Shrinking the Malaria Map From the Outside In

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Science  14 May 2010:
Vol. 328, Issue 5980, pp. 849-851
DOI: 10.1126/science.328.5980.849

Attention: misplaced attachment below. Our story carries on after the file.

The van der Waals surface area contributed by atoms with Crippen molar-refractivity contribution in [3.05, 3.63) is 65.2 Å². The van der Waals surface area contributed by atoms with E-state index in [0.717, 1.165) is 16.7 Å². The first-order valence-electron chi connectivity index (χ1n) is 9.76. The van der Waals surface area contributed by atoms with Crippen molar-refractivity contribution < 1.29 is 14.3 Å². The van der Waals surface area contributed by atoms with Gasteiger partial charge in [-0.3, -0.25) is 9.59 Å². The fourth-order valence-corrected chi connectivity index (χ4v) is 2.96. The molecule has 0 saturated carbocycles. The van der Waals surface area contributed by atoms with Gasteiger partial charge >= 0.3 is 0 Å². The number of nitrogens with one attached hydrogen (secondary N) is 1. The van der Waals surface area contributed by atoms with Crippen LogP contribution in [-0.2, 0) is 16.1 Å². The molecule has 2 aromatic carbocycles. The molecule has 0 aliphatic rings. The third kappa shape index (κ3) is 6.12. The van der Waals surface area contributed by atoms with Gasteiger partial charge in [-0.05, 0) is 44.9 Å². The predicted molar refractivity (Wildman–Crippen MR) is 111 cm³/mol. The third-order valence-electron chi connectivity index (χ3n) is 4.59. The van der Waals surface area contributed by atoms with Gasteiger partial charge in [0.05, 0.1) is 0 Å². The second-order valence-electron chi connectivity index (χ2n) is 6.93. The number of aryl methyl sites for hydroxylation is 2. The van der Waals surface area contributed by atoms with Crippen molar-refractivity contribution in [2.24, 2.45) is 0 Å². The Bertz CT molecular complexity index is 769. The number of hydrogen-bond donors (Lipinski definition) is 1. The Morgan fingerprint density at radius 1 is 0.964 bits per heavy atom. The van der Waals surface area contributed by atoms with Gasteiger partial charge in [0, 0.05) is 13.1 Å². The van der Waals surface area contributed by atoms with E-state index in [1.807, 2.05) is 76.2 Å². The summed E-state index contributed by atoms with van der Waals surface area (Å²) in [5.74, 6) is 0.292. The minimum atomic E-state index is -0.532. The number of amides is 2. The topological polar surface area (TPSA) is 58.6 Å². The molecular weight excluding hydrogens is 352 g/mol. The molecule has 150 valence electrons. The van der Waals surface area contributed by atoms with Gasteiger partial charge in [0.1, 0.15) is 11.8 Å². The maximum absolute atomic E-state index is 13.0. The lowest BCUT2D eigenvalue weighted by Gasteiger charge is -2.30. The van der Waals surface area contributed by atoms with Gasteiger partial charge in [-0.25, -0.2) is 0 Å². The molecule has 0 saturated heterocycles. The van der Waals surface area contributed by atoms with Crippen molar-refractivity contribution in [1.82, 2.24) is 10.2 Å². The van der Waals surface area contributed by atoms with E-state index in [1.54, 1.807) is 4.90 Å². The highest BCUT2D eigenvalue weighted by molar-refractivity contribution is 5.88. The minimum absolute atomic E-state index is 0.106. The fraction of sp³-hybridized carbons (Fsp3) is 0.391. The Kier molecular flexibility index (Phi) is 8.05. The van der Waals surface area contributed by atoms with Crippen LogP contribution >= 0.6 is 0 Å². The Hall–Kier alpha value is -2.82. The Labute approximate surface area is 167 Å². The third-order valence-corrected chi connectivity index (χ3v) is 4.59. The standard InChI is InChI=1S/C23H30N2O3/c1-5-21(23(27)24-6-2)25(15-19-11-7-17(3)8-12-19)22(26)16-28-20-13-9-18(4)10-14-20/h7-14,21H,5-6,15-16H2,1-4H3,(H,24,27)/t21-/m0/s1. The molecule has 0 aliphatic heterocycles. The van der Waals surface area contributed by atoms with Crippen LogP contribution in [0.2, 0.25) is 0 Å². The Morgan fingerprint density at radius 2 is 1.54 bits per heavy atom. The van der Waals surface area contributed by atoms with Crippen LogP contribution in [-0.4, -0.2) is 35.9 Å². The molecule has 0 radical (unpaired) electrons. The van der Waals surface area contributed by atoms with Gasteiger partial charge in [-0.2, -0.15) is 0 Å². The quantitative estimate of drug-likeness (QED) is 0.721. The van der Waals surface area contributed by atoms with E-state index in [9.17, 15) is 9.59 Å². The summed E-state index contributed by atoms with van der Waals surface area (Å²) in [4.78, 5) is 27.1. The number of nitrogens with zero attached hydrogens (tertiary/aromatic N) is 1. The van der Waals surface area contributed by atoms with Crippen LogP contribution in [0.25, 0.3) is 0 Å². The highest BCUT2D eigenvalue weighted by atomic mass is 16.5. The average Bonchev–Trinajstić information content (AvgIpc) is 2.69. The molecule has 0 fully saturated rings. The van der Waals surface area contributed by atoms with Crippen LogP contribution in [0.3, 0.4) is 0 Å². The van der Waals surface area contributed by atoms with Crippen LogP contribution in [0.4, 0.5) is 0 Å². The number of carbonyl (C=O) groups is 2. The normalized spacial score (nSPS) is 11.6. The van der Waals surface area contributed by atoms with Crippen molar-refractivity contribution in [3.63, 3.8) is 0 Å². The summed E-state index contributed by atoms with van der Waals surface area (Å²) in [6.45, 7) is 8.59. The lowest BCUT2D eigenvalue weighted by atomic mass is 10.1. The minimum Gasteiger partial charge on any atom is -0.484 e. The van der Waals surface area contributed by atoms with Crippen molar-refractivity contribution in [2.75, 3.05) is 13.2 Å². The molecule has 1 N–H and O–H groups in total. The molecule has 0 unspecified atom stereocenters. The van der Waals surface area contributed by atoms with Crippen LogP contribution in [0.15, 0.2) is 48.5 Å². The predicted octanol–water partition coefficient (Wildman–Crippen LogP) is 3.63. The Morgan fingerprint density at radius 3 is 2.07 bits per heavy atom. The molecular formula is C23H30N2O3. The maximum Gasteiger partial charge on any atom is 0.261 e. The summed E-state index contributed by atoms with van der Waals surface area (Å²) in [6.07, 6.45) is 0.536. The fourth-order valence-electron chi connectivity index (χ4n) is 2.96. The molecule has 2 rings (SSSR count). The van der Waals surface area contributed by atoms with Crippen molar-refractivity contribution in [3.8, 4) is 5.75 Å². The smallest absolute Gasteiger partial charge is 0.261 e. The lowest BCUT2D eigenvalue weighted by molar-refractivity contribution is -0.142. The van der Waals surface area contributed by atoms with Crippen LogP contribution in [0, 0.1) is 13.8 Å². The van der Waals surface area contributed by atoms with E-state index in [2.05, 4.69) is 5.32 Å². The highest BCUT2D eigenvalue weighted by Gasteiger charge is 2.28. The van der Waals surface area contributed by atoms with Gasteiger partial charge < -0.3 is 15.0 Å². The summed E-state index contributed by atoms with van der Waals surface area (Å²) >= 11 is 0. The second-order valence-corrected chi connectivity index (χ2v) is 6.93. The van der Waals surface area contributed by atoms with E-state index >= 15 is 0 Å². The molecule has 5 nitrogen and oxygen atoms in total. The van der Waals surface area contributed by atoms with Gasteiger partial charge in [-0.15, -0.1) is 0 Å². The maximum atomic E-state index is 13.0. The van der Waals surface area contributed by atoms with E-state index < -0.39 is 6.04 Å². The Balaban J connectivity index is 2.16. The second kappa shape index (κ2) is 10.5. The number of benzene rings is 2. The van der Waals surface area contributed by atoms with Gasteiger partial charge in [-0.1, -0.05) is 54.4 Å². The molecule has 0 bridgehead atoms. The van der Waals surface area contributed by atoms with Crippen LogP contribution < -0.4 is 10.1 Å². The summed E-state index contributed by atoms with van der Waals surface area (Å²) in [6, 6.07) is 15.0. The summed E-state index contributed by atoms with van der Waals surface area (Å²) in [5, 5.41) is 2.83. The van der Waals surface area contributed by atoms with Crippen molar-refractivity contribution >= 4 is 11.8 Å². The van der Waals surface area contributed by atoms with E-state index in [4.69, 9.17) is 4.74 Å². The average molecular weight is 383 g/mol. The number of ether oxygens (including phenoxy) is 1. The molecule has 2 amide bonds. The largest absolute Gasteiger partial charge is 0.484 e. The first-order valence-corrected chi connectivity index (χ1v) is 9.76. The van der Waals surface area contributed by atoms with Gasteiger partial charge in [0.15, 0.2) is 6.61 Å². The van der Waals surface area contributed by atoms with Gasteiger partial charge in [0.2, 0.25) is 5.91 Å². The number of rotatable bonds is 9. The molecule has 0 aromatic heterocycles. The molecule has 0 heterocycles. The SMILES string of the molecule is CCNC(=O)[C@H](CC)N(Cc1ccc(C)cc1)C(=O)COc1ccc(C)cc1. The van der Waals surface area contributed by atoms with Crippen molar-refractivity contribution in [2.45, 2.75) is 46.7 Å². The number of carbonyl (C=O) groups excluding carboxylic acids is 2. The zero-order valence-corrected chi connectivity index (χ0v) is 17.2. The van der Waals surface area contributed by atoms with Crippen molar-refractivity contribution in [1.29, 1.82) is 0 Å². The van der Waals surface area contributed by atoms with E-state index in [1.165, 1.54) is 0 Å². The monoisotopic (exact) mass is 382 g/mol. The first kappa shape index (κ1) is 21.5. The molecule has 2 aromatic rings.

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No one questions the value of eliminating malaria, which means stopping disease transmission in a geographically defined area. But many malaria hands worry that going for the quick wins will divert money and attention from a far more urgent task: reducing the horrific toll of malaria in central Africa, where five countries account for 50% of all global deaths from the disease and elimination is not possible. In those countries, scaling up the use of existing tools—for instance, blanketing the population with insecticide-treated bed nets and ensuring fast, free access to malaria drugs—could have a huge payoff. Indeed, several countries, such as Zambia and Rwanda, have slashed cases by more than 50% (see p. 842).